(On-demand Video, June 2012) If shouldn’t be a surprise if a fluffy romantic crime-comedy novel ends up being adapted as a fluffy romantic crime-comedy film. Janet Evanovich’s “Stephanie Plum” series is a formulaic blend of criminal laughs and romantic thrills, and this big-screen adaptation generally operates in the same vicinity. Katherine Heigl looks good as a curly brunette protagonist who turns to bounty-hunting, and her attitude is more or less faithful to the novel as well. (Heigl won’t allow Plum to be anything but glammed-up, though: no baggy clothes on display here.) Plot-wise, One for the Money can’t escape the limitations of the original novel, which conveniently has the heroine chasing after an ex-flame and repeatedly meeting him thanks to the flimsiest of coincidences. The plot is filled with contrivances and happenstance (which doesn’t really matter), as well as sudden shifts of tone and casually dismissed violence (which matters considerably more). There are also a few issues of stereotyping and sexism that don’t work as well on-screen than in an unabashedly romantic novel. To be fair, tone is tricky in a criminal romantic comedy, and novels operate on slightly more forgiving grounds than films. What seems OK on the page can feel silly on-screen, and that’s where One for the Money loses some credibility. While the film is intended to launch a franchise based on the seventeen other novels in the Plum series, that project seems like a non-starter at the Cineplex: There isn’t enough going on here, and a TV miniseries may have served the project better. What is on-screen isn’t terrible, but it’s not much either: it’s almost instantly forgettable, leading one to suspect that there will never be a Two for the Show.
St. Martin’s, 2000, 336 pages, C$8.99 mmpb, ISBN 0-312-97627-5
There used to be a time, I imagine, where murder mysteries were deathly serious things. The very British origins of the mystery genre may account for it: It’s difficult to imagine Agatha Christie’s Miss Marple bitching about her sex life or dealing with mobsters with a flip remark and a few four-letter words. These days, of course, things are different: comedy and chaos go well with all sorts of criminal activities.
Janet Evanovich’s Hot Six, as the cheeky title suggests, definitely isn’t your grandma’s cozy mystery. Protagonist Stephanie Plum is a bounty hunter with a complex caseload and too many personal problems. As the novel begins, her dynamo grandmother moves in her apartment. A dog soon follows. Tasked with finding and bringing back a fugitive who taught her everything she knows, Stephanie can barely deal with the lack of sex, grandma worries, casual threats and multiplicity of crises that soon overwhelm her life.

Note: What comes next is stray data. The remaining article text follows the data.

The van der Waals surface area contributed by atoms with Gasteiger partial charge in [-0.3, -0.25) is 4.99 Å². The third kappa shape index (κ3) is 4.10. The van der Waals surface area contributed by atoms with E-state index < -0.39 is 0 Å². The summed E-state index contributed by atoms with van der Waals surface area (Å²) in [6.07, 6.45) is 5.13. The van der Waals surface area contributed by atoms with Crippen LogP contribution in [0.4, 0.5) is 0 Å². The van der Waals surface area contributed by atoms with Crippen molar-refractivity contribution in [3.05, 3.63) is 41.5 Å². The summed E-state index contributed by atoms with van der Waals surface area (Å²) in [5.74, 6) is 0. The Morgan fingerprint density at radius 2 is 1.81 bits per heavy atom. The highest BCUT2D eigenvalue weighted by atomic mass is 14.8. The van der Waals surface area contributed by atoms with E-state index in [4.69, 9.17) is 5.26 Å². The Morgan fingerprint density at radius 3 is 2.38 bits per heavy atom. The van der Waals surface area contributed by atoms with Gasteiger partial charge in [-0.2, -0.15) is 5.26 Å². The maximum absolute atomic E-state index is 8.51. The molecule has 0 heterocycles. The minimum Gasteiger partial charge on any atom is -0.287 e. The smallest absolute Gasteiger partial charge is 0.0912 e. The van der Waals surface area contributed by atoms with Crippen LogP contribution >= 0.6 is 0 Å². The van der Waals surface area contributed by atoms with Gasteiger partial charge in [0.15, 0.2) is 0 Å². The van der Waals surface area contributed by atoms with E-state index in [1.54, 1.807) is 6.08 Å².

One thing’s for sure, there’s no chance to be bored when you’re riding with Evanovich: As Stephanie Plum finds herself juggling with half a dozen subplots, the action switches tracks faster than you can catch your breath. Scenes crash into one another without warning, and you can often find the protagonist juggling two, even three things in the span of a single page. This isn’t a quiet way to spend an afternoon: This is an all-point-bulletin, fire-alarm running, acrobats-and-fireworks carnival of plotting. It’s exhausting and still somehow highly satisfying.
The good thing is that this speed-metal riff on criminal investigations is packed with terrific characters and slick writing. Evanovich writes clearly and packs more meaning in a short conversation that most other writers can achieve in entire chapters. This is partly a consequence of the speed at which her novel flies by, but it’s certainly effective: Once you start reading the book, it will be difficult to stop. There are plenty of laughs along the way and few speed traps as the pages breeze past without effort.
But my biggest surprise with Hot Six is how quickly I got drawn into a series despite having no clue about the character or the setting. While I suspect a number of running gags (hmm… The bad luck with cars? The bad shooting? The donuts?), Evanovich does an excellent job at holding the newer readers by the hand and showing the main series landmarks even as the action starts. I suspect that some of the book’s romantic tension may have been heightened had I read the previous books, but that’s not really a significant complaint. (More serious are the shifts in tone required whenever the author needs to show that her heroine is in real trouble, but that comes with the territory when you’re writing a comic crime novel.)
If I have a single complaint about the book, it’s that it leaves a sweet but empty impression. Looking at the book only days after completing it, I remember having a good time, but very few of the specifics. But is that so bad?
As the title indicates, this is the sixth book in the series (which has since grown to include a twelfth volume, with no signs of slowing down) and I can only presume that the chaotic, pedal-to-the-metal style of Hot Six is representative of the rest of Evanovich’s fiction. If so, I’ve got plenty of reading to do. (Of course, it also remains to be seen if Hot Six is too representative of the rest of the series…)